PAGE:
Transmitting Concerns about Energy Costs

Issues & Policies

So near—and yet so far away.

Members of the legislature’s Energy Committee this week learned how significant help for reducing Connecticut’s high energy costs is close by, but still apparently years out of reach.

To our west are abundant, clean, natural gas resources in the Marcellus Shale in New York, Pennsylvania and West Virginia. Up north in Quebec is plentiful, zero-emission, lower-cost hydroelectric power.

But experts from the Office of Legislative Research, the state’s Public Utility Regulatory Authority, and ISO New England, told lawmakers we’re still years away from having enough transmission capacity to get it here.

So committee members turned their focus to aspects they clearly could impact—including state-based costs that add to electric bills.

State-based costs

These include a broad range of costs for funding administrative agencies, providing state subsidies for energy efficiency audits, and assessing surcharges on energy generators designed to address climate change; along with quotas on energy distribution companies for supplying certain minimum quantities of renewable power and penalties when they’re unable to meet those quotas.

What’s more, these are charges that consumers in other states are not necessarily paying to the same degree, which puts Connecticut at a further cost and competitive disadvantage not just to other parts of the country but to other parts of New England as well.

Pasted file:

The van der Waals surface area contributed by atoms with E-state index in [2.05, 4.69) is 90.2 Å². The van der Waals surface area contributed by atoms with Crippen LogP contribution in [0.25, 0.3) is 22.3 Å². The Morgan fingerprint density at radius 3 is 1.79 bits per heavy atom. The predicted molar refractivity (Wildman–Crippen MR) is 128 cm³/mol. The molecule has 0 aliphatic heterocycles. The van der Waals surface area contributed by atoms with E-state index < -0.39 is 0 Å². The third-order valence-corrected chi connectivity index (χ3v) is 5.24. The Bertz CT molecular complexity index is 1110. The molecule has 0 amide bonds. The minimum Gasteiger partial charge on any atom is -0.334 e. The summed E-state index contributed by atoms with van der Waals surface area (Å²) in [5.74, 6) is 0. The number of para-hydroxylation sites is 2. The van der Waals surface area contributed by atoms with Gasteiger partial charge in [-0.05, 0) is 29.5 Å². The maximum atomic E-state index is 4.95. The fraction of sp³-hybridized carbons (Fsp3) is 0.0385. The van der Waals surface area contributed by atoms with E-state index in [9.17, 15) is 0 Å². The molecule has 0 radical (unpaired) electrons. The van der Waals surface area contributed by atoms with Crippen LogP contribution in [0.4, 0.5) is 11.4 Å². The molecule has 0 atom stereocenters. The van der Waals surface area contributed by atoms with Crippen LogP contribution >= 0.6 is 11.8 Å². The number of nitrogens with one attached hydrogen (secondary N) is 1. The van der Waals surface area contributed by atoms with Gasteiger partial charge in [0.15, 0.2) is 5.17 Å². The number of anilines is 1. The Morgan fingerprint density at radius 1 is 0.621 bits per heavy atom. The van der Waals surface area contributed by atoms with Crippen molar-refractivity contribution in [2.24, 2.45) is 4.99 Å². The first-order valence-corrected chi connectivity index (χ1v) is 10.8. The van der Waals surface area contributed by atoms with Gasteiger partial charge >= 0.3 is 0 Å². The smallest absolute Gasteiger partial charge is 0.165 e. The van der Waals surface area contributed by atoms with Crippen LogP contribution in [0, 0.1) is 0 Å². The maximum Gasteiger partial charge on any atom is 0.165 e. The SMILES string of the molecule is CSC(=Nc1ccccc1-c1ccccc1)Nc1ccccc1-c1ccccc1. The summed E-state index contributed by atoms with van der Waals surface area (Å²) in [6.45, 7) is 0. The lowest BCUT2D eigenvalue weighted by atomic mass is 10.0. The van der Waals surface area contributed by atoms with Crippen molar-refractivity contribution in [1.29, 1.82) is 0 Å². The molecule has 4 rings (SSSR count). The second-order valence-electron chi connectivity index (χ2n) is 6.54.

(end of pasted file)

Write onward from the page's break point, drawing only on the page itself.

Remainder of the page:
Lawmakers asked that a chart be compiled to show all of those extra charges, and other state-specific charges impacting power bills, in order to increase transparency on energy costs.

This will be a key document for helping legislators focus on reducing costs that are fully within the state’s control.

Cost components

Legislators were told that electricity bills in the state are made up of four overall component costs: for generating power, bringing it into the state, distributing it to consumers, and for promoting public policy initiatives—the state-based costs.

From the discussion, it appears that there’s not much lawmakers can do to impact some of the major regional costs, including:

  • how costs associated with electricity transmission infrastructure and operations are set by ISO New England
  • how quickly gas pipelines can be expanded into Connecticut and New England
  • how quickly transmission infrastructure can be expanded to bring out-of-state renewable power–including large quantities of affordable and renewable hydropower from eastern Canada–to southern New England

Transmission is key, because as Connecticut and New England increase dependency on natural gas to produce electricity—and even increase the use of renewable fuels to meet higher government standards—there’s not always enough transmission capacity to keep up with the demand.

Because we’re still years away from having enough transmission capacity to get power from the Marcellus Shale and hydropower in Quebec, we face, for the immediate future, higher energy costs than most of the country, energy reliability challenges, and an economic disadvantage.

Several older power plants in New England, including Connecticut, also are being retired and others are expected to be in the next several years—which would create further price pressures.

For more information, contact CBIA’s Eric Brown at 860.244.1926 | | @CBIAericb


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